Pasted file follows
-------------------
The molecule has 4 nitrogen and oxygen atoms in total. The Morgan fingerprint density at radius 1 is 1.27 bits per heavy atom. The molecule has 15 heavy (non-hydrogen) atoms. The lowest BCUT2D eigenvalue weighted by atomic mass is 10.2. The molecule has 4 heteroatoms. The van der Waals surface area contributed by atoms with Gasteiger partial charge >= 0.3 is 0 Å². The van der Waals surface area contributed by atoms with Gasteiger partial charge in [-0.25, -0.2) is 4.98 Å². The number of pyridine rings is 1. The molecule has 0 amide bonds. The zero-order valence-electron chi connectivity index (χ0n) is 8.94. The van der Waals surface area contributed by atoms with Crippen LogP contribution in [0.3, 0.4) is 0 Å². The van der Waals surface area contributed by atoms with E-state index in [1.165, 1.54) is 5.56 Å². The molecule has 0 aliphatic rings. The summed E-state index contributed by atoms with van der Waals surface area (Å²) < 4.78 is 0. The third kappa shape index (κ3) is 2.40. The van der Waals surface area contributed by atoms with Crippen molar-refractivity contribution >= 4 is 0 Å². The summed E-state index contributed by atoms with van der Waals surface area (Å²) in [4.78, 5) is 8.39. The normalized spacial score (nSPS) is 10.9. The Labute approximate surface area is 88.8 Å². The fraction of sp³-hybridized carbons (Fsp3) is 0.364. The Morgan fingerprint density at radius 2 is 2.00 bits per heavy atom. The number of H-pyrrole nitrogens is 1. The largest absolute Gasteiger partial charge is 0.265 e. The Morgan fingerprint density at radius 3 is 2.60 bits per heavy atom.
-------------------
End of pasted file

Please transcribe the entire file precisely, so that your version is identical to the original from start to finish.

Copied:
The molecule has 4 nitrogen and oxygen atoms in total. The Morgan fingerprint density at radius 1 is 1.27 bits per heavy atom. The molecule has 15 heavy (non-hydrogen) atoms. The lowest BCUT2D eigenvalue weighted by atomic mass is 10.2. The molecule has 4 heteroatoms. The van der Waals surface area contributed by atoms with Gasteiger partial charge >= 0.3 is 0 Å². The van der Waals surface area contributed by atoms with Gasteiger partial charge in [-0.25, -0.2) is 4.98 Å². The number of pyridine rings is 1. The molecule has 0 amide bonds. The zero-order valence-electron chi connectivity index (χ0n) is 8.94. The van der Waals surface area contributed by atoms with Crippen LogP contribution in [0.3, 0.4) is 0 Å². The van der Waals surface area contributed by atoms with E-state index in [1.165, 1.54) is 5.56 Å². The molecule has 0 aliphatic rings. The summed E-state index contributed by atoms with van der Waals surface area (Å²) < 4.78 is 0. The third kappa shape index (κ3) is 2.40. The van der Waals surface area contributed by atoms with Crippen molar-refractivity contribution >= 4 is 0 Å². The summed E-state index contributed by atoms with van der Waals surface area (Å²) in [4.78, 5) is 8.39. The normalized spacial score (nSPS) is 10.9. The Labute approximate surface area is 88.8 Å². The fraction of sp³-hybridized carbons (Fsp3) is 0.364. The Morgan fingerprint density at radius 2 is 2.00 bits per heavy atom. The number of H-pyrrole nitrogens is 1. The largest absolute Gasteiger partial charge is 0.265 e. The Morgan fingerprint density at radius 3 is 2.60 bits per heavy atom.